ASU Electronic Theses and Dissertations
This collection includes most of the ASU Theses and Dissertations from 2011 to present. ASU Theses and Dissertations are available in downloadable PDF format; however, a small percentage of items are under embargo. Information about the dissertations/theses includes degree information, committee members, an abstract, supporting data or media.
In addition to the electronic theses found in the ASU Digital Repository, ASU Theses and Dissertations can be found in the ASU Library Catalog.
Dissertations and Theses granted by Arizona State University are archived and made available through a joint effort of the ASU Graduate College and the ASU Libraries. For more information or questions about this collection contact or visit the Digital Repository ETD Library Guide or contact the ASU Graduate College at firstname.lastname@example.org.
- 2 English
- 2 Public
- 2 Electrical engineering
- 1 Alternative energy
- 1 Anti-islanding
- 1 Contingency analysis
- 1 Distributed generation
- 1 Distribution systems
- 1 Dynamic security assessment
- 1 Energy
- 1 Load Modeling
- 1 PSCAD/EMTP
- 1 Parameter estimation
- 1 Photovoltaics
- 1 Static security assessment
- 1 Trajectory sensitivity analyisis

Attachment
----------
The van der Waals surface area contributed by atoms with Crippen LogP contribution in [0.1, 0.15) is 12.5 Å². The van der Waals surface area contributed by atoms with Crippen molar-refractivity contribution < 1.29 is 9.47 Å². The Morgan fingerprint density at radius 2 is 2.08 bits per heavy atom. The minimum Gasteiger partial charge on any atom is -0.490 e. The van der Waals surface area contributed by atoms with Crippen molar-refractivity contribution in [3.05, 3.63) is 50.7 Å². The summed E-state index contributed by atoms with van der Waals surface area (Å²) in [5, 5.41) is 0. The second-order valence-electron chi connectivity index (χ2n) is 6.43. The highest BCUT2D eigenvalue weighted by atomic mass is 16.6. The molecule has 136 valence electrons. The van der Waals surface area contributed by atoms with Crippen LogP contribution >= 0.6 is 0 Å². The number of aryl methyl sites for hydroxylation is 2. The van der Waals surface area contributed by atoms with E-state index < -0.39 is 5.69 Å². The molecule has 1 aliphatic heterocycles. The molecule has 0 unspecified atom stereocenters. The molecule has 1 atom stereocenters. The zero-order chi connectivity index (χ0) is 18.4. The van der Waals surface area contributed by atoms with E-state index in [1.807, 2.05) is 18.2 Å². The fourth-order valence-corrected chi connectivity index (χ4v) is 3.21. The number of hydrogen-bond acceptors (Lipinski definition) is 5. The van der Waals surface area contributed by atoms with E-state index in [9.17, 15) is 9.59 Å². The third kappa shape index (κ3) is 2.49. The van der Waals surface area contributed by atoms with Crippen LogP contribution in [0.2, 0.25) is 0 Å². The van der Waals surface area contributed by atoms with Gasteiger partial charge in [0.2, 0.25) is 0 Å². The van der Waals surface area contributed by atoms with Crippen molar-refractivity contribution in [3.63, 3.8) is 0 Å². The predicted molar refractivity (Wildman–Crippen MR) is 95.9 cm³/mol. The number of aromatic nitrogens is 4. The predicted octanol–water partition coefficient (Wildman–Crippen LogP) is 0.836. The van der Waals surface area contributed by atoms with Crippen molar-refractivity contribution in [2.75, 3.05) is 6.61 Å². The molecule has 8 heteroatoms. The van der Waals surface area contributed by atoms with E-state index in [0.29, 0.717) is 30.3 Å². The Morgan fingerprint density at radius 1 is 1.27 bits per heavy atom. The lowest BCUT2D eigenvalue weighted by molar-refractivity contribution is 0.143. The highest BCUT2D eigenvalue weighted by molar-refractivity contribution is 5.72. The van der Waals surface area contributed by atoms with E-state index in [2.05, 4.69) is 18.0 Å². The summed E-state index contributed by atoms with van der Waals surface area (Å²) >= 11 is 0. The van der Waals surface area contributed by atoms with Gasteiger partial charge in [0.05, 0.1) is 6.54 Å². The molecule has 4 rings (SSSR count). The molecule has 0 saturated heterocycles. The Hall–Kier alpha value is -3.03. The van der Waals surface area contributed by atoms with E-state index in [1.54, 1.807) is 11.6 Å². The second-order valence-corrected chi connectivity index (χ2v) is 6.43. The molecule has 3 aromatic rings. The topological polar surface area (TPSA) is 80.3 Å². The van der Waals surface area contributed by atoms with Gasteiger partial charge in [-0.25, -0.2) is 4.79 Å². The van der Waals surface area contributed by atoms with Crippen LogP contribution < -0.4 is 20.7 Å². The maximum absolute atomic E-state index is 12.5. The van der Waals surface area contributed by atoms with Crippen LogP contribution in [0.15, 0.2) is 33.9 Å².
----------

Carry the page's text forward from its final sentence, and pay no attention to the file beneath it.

The past decades have seen a significant shift in the expectations and requirements re-lated to power system analysis tools. Investigations into major power grid disturbances have suggested the need for more comprehensive assessment methods. Accordingly, sig-nificant research in recent years has focused on the development of better power system models and efficient techniques for analyzing power system operability. The work done in this report focusses on two such topics 1. Analysis of load model parameter uncertainty and sensitivity based pa-rameter estimation for power system studies 2. A systematic approach to n-1-1 analysis for power system security as-sessment To assess the …
- Mitra, Parag, Vittal, Vijay, Heydt, Gerald T, et al.
- Created Date
The past few decades have seen a consistent growth of distributed PV sources. Distributed PV, like other DG sources, can be located at or near load centers and provide benefits which traditional generation may lack. However, distribution systems were not designed to accommodate such power generation sources as these sources might lead to operational as well as power quality issues. A high penetration of distributed PV resources may lead to bi-directional power flow resulting in voltage swells, increased losses and overloading of conductors. Voltage unbalance is a concern in distribution systems and the effect of single-phase residential PV systems on …
- Mitra, Parag, Heydt, Gerald T, Vittal, Vijay, et al.
- Created Date